Tinder Might Finally Find A Soulmate For This Endangered Female Orangutan
A Dutch zoo is experimenting with “online dating” for orangutans
Online dating has officially made its way to the animal kingdom: In an effort to increase baby-making relationships for the endangered species, a Dutch zoo will have a female orangutan choose her “preferred mate” on a tablet before they officially meet, the Guardian reports. The Apenheul Primate Park has officially titled the 4-year experiment “Tinder For Orangutans,” which aims to study how female orangutans select their partners. Researchers will show Samboja, an 11-year-old female orangutan, pictures of possible matches from all over the world, some being as far away as Singapore. The zoo hopes this will enhance the chances of the two primates hitting it off.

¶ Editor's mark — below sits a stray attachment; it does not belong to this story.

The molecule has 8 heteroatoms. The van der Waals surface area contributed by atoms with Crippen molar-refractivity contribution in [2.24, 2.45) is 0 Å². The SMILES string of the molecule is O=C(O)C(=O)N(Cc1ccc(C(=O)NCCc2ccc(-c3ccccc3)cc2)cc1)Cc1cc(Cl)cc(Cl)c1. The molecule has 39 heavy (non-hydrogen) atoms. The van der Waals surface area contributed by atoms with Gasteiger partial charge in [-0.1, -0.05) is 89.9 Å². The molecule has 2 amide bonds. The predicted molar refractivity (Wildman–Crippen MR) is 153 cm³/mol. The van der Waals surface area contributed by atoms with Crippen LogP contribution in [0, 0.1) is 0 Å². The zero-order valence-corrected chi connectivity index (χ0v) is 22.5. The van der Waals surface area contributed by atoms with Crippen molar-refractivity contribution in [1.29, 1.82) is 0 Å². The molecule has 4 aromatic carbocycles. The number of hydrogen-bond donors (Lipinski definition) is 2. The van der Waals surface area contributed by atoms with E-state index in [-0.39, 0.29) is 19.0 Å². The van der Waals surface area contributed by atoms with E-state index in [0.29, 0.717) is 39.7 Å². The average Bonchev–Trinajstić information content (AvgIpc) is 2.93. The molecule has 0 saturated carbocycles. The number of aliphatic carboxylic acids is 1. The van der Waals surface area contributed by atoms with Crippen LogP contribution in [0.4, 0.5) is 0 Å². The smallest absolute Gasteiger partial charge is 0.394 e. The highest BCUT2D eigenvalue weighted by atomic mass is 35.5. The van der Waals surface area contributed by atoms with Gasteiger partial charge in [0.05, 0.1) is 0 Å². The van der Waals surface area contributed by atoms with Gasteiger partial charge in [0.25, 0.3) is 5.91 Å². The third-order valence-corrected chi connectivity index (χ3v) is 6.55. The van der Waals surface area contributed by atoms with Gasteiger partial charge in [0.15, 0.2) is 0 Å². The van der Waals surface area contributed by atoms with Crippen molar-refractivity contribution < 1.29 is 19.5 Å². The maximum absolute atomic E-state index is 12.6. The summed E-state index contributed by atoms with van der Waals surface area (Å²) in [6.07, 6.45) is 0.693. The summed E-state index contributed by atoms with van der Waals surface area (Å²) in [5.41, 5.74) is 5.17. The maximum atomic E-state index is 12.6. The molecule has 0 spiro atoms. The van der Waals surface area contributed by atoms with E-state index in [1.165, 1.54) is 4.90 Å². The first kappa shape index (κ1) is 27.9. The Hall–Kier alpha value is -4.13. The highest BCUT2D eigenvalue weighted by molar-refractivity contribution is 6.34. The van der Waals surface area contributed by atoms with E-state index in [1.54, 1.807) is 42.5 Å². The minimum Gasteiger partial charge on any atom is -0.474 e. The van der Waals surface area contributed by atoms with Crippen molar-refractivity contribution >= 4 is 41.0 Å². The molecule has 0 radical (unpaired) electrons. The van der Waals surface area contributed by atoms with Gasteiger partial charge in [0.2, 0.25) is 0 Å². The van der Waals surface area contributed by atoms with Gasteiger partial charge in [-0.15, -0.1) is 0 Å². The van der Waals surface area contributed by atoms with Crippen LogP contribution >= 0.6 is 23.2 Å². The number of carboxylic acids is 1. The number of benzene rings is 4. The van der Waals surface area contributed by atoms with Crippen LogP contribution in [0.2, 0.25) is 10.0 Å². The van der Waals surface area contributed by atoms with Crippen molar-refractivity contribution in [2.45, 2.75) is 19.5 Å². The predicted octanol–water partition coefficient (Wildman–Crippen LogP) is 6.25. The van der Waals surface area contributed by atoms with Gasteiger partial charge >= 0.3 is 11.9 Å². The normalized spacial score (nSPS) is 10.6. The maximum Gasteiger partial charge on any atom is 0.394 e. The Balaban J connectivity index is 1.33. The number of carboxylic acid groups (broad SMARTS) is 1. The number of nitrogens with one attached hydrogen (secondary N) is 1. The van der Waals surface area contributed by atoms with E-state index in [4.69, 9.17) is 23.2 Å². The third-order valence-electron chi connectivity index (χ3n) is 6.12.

Researchers have conducted similar tests in the past: They found that bonobos, another close relative to humans, had positive reactions to images of their species mating or grooming each other. Not too far off from how humans would react, right? In a similar experiment at a German zoo last year, after taking part in the “video dating,” a female orangutan named Sinta found interest in a male orangutan in Belgium, reports the Washington Post. “For orangutans, appearances appear to be an important factor in choosing a partner,” zoo official Marianne Holtkoetter said in a statement. “Apparently, many females find the cheeks attractive.”
Obviously, this new experiment in the Netherlands won’t work exactly like Tinder—although wouldn’t it be cool if male orangutans could swipe right and send that awkward first message on an online dating site? Scientists have put things on hold until all the tablets are reinforced with a steel frame, since Samboja immediately destroyed the tablet the first time she handled it, according to the zoo’s statement. (After all, she is an orangutan.) Let’s also not rule out Samboja’s mom, who is apparently known as “Demolition Woman.”
Once the screens can survive the orangutans’ tough touch, the scientists are curious to see what happens. Smell usually plays a role in mate selection, the researchers say, so the world will have to wait and see if looks alone can get our closely related primate friends that first date.